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widmowyfox

Binary, Source Release, Libs And Dll

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I was started work with physx and something caught my attention. What is the difference between binary and source SDK? Which is better? I saw that source doesn't have libs and dlls so how application can work outside the development environment? For example in directx I always keep application with dlls but source release hasn't dlls. It is basic knowledge that I do not have, and I really want to :P

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'Binary' means it is the compiled code - in this case, the libs and dlls.

'Source' means it is the source code, uncompiled. i.e. the .cpp and .h files.

 

The source code compiled for one operating system won't run on other operating systems. Even on the same operating system, if you are using a different compiler than me, your compiled binaries won't work with my compiled binaries. i.e. if you compile a lib and DLL using Visual Studio, I can't (easily) compile my .exe to work with your DLL if I'm using MinGW/GCC. They won't work well together if they are built with different compilers... or even different versions of the same compiler, if enough things changed between versions.

 

So, libraries are often distributed as source code, so each developer can compile their own version that works for their compiler, compiler version, compiler settings, OS, OS version, and OS settings (x64 vs x86 versions of Windows, for example).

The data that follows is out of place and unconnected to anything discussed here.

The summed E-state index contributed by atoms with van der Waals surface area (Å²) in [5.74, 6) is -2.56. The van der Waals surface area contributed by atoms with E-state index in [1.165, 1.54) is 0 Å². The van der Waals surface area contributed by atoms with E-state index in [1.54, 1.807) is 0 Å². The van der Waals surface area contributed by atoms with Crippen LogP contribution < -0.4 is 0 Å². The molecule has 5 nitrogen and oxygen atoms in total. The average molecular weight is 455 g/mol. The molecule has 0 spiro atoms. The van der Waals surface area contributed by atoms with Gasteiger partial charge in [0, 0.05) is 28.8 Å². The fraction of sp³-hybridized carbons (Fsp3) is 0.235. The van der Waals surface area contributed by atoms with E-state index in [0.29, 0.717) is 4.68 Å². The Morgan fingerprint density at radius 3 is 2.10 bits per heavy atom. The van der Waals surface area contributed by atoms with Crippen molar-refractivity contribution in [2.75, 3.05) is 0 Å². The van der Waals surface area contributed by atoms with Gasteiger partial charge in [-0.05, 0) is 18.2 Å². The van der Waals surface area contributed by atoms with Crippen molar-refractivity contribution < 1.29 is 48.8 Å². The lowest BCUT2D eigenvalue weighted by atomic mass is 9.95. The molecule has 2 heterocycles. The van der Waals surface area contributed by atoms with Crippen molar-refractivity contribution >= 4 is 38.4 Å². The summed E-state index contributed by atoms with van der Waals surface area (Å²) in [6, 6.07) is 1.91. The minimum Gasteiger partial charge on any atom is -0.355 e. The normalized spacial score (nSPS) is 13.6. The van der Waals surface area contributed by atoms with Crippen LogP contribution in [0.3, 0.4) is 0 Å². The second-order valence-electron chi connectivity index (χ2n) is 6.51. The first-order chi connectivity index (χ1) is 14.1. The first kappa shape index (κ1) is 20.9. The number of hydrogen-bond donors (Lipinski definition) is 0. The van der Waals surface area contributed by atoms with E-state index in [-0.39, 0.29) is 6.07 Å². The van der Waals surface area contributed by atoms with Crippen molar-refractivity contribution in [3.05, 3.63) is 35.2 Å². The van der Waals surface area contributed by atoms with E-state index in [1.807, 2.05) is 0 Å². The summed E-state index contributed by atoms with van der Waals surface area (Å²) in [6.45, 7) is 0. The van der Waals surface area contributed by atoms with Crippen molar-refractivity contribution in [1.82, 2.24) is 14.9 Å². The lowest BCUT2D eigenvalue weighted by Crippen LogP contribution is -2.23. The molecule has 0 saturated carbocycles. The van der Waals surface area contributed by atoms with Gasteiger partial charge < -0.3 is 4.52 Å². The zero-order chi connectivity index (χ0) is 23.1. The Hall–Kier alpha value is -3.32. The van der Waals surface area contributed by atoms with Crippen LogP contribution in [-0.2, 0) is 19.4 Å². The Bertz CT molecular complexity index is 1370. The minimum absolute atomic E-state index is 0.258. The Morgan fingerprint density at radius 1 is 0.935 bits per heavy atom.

The binary options are just a convenience, by providing a pre-compiled version for one or two of the most popular compilers. Even when binary options are provided, I don't use them - they just waste my time since they never work with my particular setup anyway. But if you are using a wildly used compiler like Visual Studio's, pre-built libraries are a huge help that saves a lot of hair-pulling!

 

Another example is, sometimes I want a library to be a dynamic library (a DLL), and other times I want the library to be a statically-linked library that gets embedded into the .exe; if a website ONLY provides pre-built libraries, they might not give me the version I want, but if they provide source code, I can compile the library how I want, with the settings I want, so it plays nice with my .exe.

 

Neither Binary nor Source is 'better'. Source is more flexible, but Binary is more convenient. Both options provide the exact same library, though - the code doesn't behave any different when ran.

 

If you haven't compiled any libraries from source before, it can often be a pain (unless you use Visual Studio and they are pre-setup for exactly the version of Visual Studio you are using), hence the convenient pre-built option.

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